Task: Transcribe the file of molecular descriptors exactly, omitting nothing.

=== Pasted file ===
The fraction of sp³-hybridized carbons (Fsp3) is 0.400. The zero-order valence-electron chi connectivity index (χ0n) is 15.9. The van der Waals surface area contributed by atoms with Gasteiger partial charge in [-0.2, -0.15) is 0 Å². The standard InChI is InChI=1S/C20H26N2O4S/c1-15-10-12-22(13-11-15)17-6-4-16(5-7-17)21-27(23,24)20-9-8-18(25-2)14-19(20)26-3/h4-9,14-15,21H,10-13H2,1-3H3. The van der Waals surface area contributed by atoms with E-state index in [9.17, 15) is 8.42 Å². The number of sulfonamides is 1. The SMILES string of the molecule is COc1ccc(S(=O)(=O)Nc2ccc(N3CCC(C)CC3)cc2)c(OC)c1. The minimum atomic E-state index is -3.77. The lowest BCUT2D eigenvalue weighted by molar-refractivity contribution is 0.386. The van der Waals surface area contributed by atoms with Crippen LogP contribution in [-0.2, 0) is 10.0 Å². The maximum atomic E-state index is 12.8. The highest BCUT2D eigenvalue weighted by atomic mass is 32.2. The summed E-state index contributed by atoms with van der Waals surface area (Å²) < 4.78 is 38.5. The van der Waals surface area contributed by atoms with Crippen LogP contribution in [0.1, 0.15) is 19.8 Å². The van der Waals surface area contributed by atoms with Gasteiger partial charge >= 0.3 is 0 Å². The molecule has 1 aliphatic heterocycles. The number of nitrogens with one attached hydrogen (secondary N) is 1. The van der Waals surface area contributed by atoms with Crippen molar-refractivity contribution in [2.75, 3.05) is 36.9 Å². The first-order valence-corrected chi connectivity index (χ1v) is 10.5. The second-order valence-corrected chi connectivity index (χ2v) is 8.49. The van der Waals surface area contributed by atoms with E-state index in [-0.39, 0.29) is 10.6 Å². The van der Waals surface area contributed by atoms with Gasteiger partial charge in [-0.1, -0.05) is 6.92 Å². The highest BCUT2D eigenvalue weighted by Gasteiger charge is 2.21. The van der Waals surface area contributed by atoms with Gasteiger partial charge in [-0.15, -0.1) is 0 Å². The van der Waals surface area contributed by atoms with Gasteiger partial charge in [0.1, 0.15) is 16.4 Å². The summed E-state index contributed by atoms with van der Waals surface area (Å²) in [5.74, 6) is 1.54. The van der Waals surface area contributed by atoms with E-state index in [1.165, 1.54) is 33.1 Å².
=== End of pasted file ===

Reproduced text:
The fraction of sp³-hybridized carbons (Fsp3) is 0.400. The zero-order valence-electron chi connectivity index (χ0n) is 15.9. The van der Waals surface area contributed by atoms with Gasteiger partial charge in [-0.2, -0.15) is 0 Å². The standard InChI is InChI=1S/C20H26N2O4S/c1-15-10-12-22(13-11-15)17-6-4-16(5-7-17)21-27(23,24)20-9-8-18(25-2)14-19(20)26-3/h4-9,14-15,21H,10-13H2,1-3H3. The van der Waals surface area contributed by atoms with E-state index in [9.17, 15) is 8.42 Å². The number of sulfonamides is 1. The SMILES string of the molecule is COc1ccc(S(=O)(=O)Nc2ccc(N3CCC(C)CC3)cc2)c(OC)c1. The minimum atomic E-state index is -3.77. The lowest BCUT2D eigenvalue weighted by molar-refractivity contribution is 0.386. The van der Waals surface area contributed by atoms with Crippen LogP contribution in [-0.2, 0) is 10.0 Å². The maximum atomic E-state index is 12.8. The highest BCUT2D eigenvalue weighted by atomic mass is 32.2. The summed E-state index contributed by atoms with van der Waals surface area (Å²) < 4.78 is 38.5. The van der Waals surface area contributed by atoms with Crippen LogP contribution in [0.1, 0.15) is 19.8 Å². The van der Waals surface area contributed by atoms with Gasteiger partial charge >= 0.3 is 0 Å². The molecule has 1 aliphatic heterocycles. The number of nitrogens with one attached hydrogen (secondary N) is 1. The van der Waals surface area contributed by atoms with Crippen molar-refractivity contribution in [2.75, 3.05) is 36.9 Å². The first-order valence-corrected chi connectivity index (χ1v) is 10.5. The second-order valence-corrected chi connectivity index (χ2v) is 8.49. The van der Waals surface area contributed by atoms with E-state index in [-0.39, 0.29) is 10.6 Å². The van der Waals surface area contributed by atoms with Gasteiger partial charge in [-0.1, -0.05) is 6.92 Å². The highest BCUT2D eigenvalue weighted by Gasteiger charge is 2.21. The van der Waals surface area contributed by atoms with Gasteiger partial charge in [-0.15, -0.1) is 0 Å². The van der Waals surface area contributed by atoms with Gasteiger partial charge in [0.1, 0.15) is 16.4 Å². The summed E-state index contributed by atoms with van der Waals surface area (Å²) in [5.74, 6) is 1.54. The van der Waals surface area contributed by atoms with E-state index in [1.165, 1.54) is 33.1 Å².